Information Technology (IT) is yet to be considered a mature profession. There is little previous work on articulating the professional framework of NZ IT practitioners beyond the technical, and this is damaging to individuals, organisations and the profession. IT is an enabler of business but its practitioners sit uneasily, being perceived as technical gatekeepers and barriers to progress while being expected to contribute to strategy and innovation. These tensions can be seen to be an interaction of several factors: a legacy as a service; the IT predicament, and an uncertain professional identity. Layered on top of this are cultural factors - both organisational culture and a largely ignored bicultural whitewashing. There is a need to establish positive and reasonable expectations for IT practitioners throughout New Zealand on several fronts: articulation of professional identity; tools and methods that allow for greater visibility and trust; and engaging in conversation about the nature of IT practice. The paper concludes with a research agenda. This paper will be of interest to practitioners, researchers and organisations who see value in clarifying and developing IT as a mature profession in New Zealand.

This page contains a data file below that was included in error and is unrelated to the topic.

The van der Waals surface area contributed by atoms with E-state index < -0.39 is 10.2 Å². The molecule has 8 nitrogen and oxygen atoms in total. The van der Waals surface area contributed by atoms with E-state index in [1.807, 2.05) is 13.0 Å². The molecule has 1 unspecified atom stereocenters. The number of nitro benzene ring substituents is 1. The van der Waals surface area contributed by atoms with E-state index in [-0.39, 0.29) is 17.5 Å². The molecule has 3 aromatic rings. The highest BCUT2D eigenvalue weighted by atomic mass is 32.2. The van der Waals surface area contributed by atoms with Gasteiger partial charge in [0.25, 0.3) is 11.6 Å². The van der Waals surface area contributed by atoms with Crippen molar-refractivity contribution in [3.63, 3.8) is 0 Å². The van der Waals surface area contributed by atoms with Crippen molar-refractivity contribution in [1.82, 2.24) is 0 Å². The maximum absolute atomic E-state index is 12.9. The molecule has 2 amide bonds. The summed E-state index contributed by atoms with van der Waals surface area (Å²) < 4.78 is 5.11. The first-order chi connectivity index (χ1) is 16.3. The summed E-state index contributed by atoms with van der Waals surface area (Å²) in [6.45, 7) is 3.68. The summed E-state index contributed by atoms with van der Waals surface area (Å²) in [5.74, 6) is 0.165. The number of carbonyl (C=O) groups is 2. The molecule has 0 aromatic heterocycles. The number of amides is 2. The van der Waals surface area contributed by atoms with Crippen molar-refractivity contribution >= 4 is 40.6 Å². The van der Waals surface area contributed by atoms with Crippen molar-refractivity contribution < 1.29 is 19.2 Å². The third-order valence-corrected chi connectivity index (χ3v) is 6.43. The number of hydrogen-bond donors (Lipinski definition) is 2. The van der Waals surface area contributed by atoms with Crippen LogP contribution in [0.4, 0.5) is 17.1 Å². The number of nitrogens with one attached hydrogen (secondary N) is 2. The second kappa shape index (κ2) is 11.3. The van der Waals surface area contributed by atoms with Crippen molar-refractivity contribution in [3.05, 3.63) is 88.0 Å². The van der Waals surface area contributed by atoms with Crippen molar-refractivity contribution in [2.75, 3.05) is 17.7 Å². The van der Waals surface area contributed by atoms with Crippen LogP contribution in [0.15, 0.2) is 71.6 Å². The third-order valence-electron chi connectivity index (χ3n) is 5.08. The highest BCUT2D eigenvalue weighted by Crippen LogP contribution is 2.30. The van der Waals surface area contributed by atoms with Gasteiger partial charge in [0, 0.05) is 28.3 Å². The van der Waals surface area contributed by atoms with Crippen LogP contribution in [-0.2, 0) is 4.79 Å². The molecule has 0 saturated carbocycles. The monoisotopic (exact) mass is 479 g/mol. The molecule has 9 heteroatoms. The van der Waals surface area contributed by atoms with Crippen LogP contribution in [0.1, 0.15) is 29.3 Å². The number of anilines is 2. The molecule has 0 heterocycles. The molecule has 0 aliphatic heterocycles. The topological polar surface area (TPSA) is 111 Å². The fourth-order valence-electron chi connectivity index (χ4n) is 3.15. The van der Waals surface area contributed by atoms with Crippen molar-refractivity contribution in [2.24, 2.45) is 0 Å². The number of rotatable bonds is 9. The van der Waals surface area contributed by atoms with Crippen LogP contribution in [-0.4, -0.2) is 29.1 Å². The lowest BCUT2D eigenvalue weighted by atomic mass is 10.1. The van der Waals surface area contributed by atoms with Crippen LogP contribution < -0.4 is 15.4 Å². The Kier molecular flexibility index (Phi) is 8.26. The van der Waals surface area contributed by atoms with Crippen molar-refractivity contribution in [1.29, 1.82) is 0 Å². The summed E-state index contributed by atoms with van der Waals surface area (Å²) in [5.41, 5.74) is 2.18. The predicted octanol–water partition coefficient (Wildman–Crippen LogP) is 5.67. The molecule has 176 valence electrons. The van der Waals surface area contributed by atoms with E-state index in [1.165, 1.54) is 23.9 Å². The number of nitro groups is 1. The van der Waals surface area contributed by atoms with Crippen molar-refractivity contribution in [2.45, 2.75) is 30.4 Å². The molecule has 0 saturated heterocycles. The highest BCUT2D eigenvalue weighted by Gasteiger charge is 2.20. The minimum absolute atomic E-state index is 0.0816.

Jamie is a Chartered IT Professional and Applications Specialist from Dunedin, where he looks after the Terminal Operations solutions at Port Otago. Alongside his work at Port Otago, Jamie is currently studying through the DProfPrac programme of CapableNZ/Otago Polytechnic, with a focus on the concept of Professional Identity within the New Zealand IT Industry.